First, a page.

Mark Hall (The Hawkesbury Institute for the Environment, Western Sydney University)
Agricultural landscapes are everywhere. In fact, they make up approximately 50% of Earth’s habitable land area. That is a lot of land, because we need a lot of food to support our ever-growing human population. But mass-scale food production requires a lot of input – soil, water, fertiliser and, if you are one of 35% of crops (producing fruit, vegetables, nuts), pollinators. Pollination (the transfer of pollen to/from the reproductive parts of flowers) occurs by wind for some species (e.g., many grains), but often animal involvement is required. This could be anything from a bird, butterfly, beetle, fly or small mammal, but often it is done most efficiently by bees. Luckily, we have over 1600 species of native bee in Australia that can do the job.
Agriculture provides some interesting challenges for an ecologist focussed on understanding landscapes, communities and pollinators. While bees likely benefit from abundant floral resources in our managed landscapes—for instance, those offered by mass-flowering crops—they also require other resources, such as suitable nest sites (e.g., in trees for around 30% of species), of which there are fewer in heavily-modified landscapes. The common practice of tilling land for agriculture also likely disrupts or destroys nest sites for the other 70% of Australian bee species that nest in the ground. So, life can be difficult on the land, even for bees! Yet, precious little is known about how robust our bee communities are in these challenging landscapes.
During my PhD, I worked in cropping and grazing landscapes of north-central Victoria to determine whether bee communities differed in streamside vegetation, road margins, scattered paddock trees and productive areas (often containing oats, canola or grazing fodder). I found bees to be fairly abundant in and around farms, most often in the more productive parts of the landscape. This is beneficial for farmers, who are provided with a free pollination service, and enhances our understanding of the ecology of bees so we can better target conservation efforts. However, the most abundant bees tended to be generalist ground-nesting species that feed on many different flower types. Largely missing were the tree-nesting specialist foragers that rely more heavily on native trees and shrubs, such as eucalypts. Researchers from other countries have recorded changes in the diversity and abundance of bees as you move from forest to agricultural and urban areas, so we need to do a lot more work in Australia to make sure we best conserve and protect all of our amazing bee species. Simple measures to address this may be effective, for example, leaving more trees in the landscape, ensuring a diversity of shrub and herbaceous plant species that provide year-round floral resources, and leaving some undisturbed soil. Another important area of focus is working with farmers to modify farming practices, such as pesticide use, which are detrimental to their bee pollinators.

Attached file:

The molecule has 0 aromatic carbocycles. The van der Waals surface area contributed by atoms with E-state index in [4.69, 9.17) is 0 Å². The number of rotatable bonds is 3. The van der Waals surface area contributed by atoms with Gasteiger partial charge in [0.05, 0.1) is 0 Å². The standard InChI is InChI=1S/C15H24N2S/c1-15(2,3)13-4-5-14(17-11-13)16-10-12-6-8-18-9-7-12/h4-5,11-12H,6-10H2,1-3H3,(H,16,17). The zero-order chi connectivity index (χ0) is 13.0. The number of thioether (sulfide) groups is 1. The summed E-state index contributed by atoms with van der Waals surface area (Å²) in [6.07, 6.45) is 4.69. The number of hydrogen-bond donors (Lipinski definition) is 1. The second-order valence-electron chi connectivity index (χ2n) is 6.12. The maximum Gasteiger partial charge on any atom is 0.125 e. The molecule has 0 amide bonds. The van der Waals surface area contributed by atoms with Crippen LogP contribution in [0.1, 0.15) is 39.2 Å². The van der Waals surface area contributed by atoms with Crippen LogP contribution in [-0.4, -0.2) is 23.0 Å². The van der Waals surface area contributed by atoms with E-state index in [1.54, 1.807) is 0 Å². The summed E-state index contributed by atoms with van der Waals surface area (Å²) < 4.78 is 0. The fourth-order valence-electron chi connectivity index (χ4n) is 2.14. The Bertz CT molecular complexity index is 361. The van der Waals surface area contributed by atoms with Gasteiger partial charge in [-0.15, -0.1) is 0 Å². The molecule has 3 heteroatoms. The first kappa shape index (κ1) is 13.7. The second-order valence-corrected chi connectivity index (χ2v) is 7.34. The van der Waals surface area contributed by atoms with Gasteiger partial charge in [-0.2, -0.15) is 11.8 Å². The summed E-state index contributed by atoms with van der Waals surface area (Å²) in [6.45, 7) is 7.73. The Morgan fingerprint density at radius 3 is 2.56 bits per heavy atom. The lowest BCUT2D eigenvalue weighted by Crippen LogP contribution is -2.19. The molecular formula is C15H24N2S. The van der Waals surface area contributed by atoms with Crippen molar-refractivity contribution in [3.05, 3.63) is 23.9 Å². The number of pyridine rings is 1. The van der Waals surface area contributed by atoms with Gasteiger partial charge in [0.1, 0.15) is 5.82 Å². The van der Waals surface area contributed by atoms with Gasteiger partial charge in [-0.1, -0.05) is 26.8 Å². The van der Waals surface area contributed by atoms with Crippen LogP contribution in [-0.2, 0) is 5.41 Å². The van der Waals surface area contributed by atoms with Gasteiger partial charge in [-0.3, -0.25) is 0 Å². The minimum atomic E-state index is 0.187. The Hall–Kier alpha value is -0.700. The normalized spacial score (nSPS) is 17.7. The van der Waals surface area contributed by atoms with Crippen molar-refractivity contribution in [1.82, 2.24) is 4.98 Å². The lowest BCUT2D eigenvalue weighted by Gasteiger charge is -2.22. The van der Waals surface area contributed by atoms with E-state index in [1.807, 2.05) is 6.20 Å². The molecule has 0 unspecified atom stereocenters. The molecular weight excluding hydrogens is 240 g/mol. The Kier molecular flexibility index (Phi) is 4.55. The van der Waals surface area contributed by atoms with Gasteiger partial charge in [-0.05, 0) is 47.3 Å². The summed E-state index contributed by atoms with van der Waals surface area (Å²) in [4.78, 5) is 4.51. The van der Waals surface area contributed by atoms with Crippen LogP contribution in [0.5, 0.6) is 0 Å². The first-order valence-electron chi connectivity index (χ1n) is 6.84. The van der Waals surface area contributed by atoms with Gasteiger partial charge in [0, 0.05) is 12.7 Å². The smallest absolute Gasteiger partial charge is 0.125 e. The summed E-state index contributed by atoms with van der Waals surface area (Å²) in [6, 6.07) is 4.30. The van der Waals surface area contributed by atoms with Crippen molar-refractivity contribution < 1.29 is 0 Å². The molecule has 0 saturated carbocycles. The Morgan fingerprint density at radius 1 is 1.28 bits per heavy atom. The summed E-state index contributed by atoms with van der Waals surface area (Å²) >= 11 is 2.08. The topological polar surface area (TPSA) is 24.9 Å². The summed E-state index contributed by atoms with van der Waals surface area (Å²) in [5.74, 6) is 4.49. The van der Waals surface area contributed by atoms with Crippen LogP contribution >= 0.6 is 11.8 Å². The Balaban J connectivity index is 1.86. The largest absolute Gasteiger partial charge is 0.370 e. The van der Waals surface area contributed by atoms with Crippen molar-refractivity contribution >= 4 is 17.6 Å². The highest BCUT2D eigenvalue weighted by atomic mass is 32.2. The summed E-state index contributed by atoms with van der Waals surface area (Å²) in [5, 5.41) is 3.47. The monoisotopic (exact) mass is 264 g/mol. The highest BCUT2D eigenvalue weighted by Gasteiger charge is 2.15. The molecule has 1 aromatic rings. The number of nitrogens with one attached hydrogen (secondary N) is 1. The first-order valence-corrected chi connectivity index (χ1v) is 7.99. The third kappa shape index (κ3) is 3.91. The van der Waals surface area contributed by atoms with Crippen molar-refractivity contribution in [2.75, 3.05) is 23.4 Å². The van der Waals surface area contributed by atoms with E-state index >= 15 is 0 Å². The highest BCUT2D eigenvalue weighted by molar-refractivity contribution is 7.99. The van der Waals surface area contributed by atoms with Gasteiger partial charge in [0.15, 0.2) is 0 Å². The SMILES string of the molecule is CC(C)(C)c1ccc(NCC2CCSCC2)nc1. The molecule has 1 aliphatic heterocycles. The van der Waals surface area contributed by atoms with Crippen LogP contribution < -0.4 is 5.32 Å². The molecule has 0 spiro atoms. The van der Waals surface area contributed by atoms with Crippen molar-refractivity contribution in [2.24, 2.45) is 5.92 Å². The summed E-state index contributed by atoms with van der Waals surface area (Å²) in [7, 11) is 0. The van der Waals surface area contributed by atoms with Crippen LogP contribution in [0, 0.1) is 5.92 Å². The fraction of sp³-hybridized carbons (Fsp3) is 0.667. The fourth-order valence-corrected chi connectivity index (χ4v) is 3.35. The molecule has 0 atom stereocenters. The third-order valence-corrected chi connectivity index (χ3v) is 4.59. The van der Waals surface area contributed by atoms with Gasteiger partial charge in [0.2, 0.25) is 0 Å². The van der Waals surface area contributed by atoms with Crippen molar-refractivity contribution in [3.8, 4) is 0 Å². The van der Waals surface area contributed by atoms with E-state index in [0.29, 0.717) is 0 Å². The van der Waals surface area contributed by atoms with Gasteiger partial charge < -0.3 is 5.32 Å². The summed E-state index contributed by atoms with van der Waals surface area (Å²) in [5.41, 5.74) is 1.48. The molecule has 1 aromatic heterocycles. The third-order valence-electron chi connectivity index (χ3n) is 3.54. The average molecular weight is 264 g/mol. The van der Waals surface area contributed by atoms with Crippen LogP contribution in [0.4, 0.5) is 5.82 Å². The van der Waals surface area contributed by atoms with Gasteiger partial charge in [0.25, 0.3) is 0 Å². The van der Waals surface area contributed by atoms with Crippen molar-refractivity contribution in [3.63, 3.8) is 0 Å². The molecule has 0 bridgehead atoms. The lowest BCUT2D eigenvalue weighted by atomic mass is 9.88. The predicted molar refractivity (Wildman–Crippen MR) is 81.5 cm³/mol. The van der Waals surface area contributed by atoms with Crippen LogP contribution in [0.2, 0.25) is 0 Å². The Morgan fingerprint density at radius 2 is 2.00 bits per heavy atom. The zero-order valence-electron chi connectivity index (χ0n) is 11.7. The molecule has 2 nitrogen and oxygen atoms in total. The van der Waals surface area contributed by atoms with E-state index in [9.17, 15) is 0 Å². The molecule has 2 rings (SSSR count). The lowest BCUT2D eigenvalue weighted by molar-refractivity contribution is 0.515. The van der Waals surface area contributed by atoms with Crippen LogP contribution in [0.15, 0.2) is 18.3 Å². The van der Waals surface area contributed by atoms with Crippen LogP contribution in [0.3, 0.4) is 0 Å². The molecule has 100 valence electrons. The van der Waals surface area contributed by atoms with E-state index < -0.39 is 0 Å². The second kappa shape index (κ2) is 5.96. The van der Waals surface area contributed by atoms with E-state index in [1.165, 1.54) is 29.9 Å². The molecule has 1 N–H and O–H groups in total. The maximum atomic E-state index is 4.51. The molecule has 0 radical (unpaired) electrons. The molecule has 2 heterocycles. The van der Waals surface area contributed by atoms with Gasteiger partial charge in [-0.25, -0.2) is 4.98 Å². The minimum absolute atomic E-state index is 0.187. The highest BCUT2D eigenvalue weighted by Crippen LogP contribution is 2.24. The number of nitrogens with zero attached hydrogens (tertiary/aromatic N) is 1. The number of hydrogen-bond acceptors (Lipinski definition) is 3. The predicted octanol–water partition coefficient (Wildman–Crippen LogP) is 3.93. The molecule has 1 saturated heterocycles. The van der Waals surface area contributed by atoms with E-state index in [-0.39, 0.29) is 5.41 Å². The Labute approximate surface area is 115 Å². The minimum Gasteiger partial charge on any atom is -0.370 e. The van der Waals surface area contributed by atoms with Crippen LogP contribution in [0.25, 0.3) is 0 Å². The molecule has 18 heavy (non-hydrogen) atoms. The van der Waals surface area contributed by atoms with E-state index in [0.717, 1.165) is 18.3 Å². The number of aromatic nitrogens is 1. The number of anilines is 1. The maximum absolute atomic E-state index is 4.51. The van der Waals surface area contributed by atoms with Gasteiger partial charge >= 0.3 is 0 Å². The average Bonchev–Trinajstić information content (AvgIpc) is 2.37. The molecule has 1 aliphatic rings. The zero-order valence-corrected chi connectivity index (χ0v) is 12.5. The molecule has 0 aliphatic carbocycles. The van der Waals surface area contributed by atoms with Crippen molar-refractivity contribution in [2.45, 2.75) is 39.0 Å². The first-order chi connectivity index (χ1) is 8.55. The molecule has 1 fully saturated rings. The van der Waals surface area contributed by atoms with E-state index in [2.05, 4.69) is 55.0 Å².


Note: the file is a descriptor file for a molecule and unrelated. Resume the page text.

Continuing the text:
There are also many opportunities to understand and engage with pollinators in agricultural settings. Recently, I have been researching one group of native bees—the stingless bees (Apidae: meliponini)—to understand their pollination potential, husbandry and climatic tolerance. These are wonderful bees. Unlike most species, they live in large colonies (much like the introduced and well-known European honeybee, Apis mellifera), and as such can be kept in man-made hives, provided you live on the tropical and sub-tropical east coast or in northern Australia. These qualities make them ideal candidates for use in agriculture, provided they can be kept healthy and can pollinate the crop of interest well. Through research undertaken by myself and colleagues, we have found these bees to be effective pollinators of crops such as raspberry, strawberry, blueberry, mango and macadamia, and we continue to explore their role in the successful production of many other food crops. But with such management comes great responsibility. Once kept in hives, care is needed to ensure they are able to tolerate environmental conditions, such as extreme heat and cold. In their natural environment, stingless bee species nest in tree cavities, which have greater insulating properties than that of hives. We are currently testing the ability of stingless bee colonies to regulate the internal conditions of different hive types to best protect themselves against heat and cold. This work will aid hive design and husbandry that improves on-farm management. We are also investigating the bees’ thermal tolerance at an individual level, to see what a foragers’ maximum thermal tolerance is. This information will help us determine where and how we can manage these bees for crop pollination now and into the future. The best news is that these bees naturally occur in bushland surrounding farms at a density of approximately 1 colony per hectare. So if you are a grower, consider leaving bushland and other flowering resources around the farm to maximise the free pollination service from stingless bees and all the other wild pollinators out there.
For more information contact Mark here: email@example.com
This article was first published in the ESA Bulletin March 2021.